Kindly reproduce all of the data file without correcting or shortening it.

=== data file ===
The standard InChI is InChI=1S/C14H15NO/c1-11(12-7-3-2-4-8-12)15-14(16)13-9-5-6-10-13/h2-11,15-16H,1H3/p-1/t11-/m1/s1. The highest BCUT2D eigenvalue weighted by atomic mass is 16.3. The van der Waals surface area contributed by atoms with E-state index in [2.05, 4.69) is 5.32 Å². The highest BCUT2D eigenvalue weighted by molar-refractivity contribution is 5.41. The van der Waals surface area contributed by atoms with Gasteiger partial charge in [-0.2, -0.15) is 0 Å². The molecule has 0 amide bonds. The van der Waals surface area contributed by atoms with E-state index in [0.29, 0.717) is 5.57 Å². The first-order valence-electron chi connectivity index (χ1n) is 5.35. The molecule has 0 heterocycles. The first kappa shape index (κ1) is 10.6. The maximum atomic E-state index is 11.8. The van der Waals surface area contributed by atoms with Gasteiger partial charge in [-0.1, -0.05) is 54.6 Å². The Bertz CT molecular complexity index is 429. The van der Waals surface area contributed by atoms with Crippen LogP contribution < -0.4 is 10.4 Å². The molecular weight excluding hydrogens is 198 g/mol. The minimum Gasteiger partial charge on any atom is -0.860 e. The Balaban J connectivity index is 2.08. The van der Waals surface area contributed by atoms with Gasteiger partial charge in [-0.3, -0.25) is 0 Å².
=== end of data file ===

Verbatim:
The standard InChI is InChI=1S/C14H15NO/c1-11(12-7-3-2-4-8-12)15-14(16)13-9-5-6-10-13/h2-11,15-16H,1H3/p-1/t11-/m1/s1. The highest BCUT2D eigenvalue weighted by atomic mass is 16.3. The van der Waals surface area contributed by atoms with E-state index in [2.05, 4.69) is 5.32 Å². The highest BCUT2D eigenvalue weighted by molar-refractivity contribution is 5.41. The van der Waals surface area contributed by atoms with Gasteiger partial charge in [-0.2, -0.15) is 0 Å². The molecule has 0 amide bonds. The van der Waals surface area contributed by atoms with E-state index in [0.29, 0.717) is 5.57 Å². The first-order valence-electron chi connectivity index (χ1n) is 5.35. The molecule has 0 heterocycles. The first kappa shape index (κ1) is 10.6. The maximum atomic E-state index is 11.8. The van der Waals surface area contributed by atoms with Gasteiger partial charge in [-0.1, -0.05) is 54.6 Å². The Bertz CT molecular complexity index is 429. The van der Waals surface area contributed by atoms with Crippen LogP contribution < -0.4 is 10.4 Å². The molecular weight excluding hydrogens is 198 g/mol. The minimum Gasteiger partial charge on any atom is -0.860 e. The Balaban J connectivity index is 2.08. The van der Waals surface area contributed by atoms with Gasteiger partial charge in [-0.3, -0.25) is 0 Å².